Why Not to Use Aluminum in Your Langmuir Probes

I have made a fair number of Langmuir probes during the time I have been running experiments for my thesis. Some of the plasma facing material is aluminum, which I used because it was easy enough to machine that I could do it myself. The benefit of being able to do this myself is that the probe is built more quickly and it is easier to modify compared to the process of having the machine shop do the work. Granted, they do much better work than I possibly can, but for these probes my result is good enough even if it is not perfect.

One problem with using aluminum to make these probes is evident in the figure below. These are photographs of a probe after removing it from the plasma (it ran for a couple days inside the vacuum chamber).

Both sides of the burned alumina due to sputtering from an aluminum centering piece.

If you noticed the black marks near the center of both images then you have spotted the problem. Those images show the “top” and “bottom” of my planar triple probe. There is no absolute orientation for the probe, so that is essentially a view of both burned sides.

The following figure is a diagram, from the triple probe construction download, that illustrates the basic design features of these probes. The “Head Holder” is the piece that is made from aluminum. It is used to provide centering alignment for the probe head. On a side note, the conducting tips of the probe head are electrically insulated from the probe shaft by alumina. Not to be confused with aluminum, alumina is a hard ceramic with good insulation and vacuum properties. It held its form even under the scorching laid upon it by the aluminum centering piece (head holder).

Diagram of a typical probe design.

What Caused the Alumina to Burn?

The burn marks on the probe are likely caused by sputtering from the aluminum. Ions in the plasma impact the aluminum with enough force to knock some of the aluminum atoms out of the solid. In effect, it appears as though the aluminum is arcing out into the ceramic. The problem area is small, as shown in the following image. Notice how far away the burn area is from the probe tips themselves (≈ 7 cm). This is good because the further away the burn is occurring, the less likely there is an effect on the acquired probe signal. While there have been no obvious signal effects, the aluminum pieces are being replaced with stainless steel that is unlikely to demonstrate this behavior. If it does, then I will have to think of something else to remedy the problem.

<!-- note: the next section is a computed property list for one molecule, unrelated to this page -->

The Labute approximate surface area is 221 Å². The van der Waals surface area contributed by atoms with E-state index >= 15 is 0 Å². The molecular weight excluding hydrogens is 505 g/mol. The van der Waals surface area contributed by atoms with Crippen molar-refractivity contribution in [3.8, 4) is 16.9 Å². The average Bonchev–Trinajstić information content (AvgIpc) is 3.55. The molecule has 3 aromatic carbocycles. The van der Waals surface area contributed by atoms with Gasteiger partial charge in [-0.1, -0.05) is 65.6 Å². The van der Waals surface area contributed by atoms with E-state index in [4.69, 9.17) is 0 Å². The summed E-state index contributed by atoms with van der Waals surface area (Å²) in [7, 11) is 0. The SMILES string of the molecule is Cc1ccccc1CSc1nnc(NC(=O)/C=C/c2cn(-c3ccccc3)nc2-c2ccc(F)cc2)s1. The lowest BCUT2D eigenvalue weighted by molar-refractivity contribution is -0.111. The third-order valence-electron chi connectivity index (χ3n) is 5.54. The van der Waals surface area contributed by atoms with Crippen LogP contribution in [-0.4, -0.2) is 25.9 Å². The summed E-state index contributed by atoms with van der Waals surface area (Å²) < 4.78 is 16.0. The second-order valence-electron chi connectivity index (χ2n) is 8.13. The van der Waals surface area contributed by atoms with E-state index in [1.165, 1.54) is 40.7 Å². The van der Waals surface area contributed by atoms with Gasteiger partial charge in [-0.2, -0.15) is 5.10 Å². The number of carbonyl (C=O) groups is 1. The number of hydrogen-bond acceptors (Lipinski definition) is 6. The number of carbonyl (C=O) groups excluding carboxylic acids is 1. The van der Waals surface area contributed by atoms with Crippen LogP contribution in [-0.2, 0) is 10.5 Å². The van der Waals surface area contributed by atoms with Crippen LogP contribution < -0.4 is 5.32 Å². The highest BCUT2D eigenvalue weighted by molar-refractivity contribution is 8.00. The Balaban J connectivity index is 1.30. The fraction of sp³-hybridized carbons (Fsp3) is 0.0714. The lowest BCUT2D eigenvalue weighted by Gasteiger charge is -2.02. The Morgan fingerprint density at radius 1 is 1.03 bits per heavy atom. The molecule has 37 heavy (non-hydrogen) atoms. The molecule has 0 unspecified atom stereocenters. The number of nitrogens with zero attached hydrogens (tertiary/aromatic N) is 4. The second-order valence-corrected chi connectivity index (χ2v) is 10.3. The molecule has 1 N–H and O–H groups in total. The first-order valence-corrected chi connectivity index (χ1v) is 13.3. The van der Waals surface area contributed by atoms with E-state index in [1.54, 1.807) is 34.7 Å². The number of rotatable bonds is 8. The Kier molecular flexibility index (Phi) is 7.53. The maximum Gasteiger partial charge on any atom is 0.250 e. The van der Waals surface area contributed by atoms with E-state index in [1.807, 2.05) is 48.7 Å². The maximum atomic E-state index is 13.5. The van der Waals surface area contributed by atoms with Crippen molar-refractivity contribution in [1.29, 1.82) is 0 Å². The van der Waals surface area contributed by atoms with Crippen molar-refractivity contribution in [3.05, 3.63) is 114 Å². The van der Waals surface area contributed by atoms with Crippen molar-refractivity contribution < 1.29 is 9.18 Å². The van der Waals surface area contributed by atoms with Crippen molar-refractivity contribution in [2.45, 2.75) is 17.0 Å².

Scale view of probe showing location of burn.

Significant sputtering does not seem to be a problem for probes in which the volume between the aluminum and ceramic is minimal. The photograph below shows a probe for which there is little to no space between the protruding ceramic and aluminum centering piece. This suggests that using a different material may not solve the problem. It is possible that plasma entering through the gap between the centering piece and ceramic is related to the burn effect.

Burning did not occur in the probe for which there was no significant gap between the alumina and aluminum.

The lesson is, whether it is the root of my problem or not, that aluminum is not a good material for plasma facing components. Unless, of course, your intention is to sputter, in which case that is a great choice. If there is any interesting (i.e., burn mark) behavior from the stainless pieces I will put some pictures here.

Leave a Reply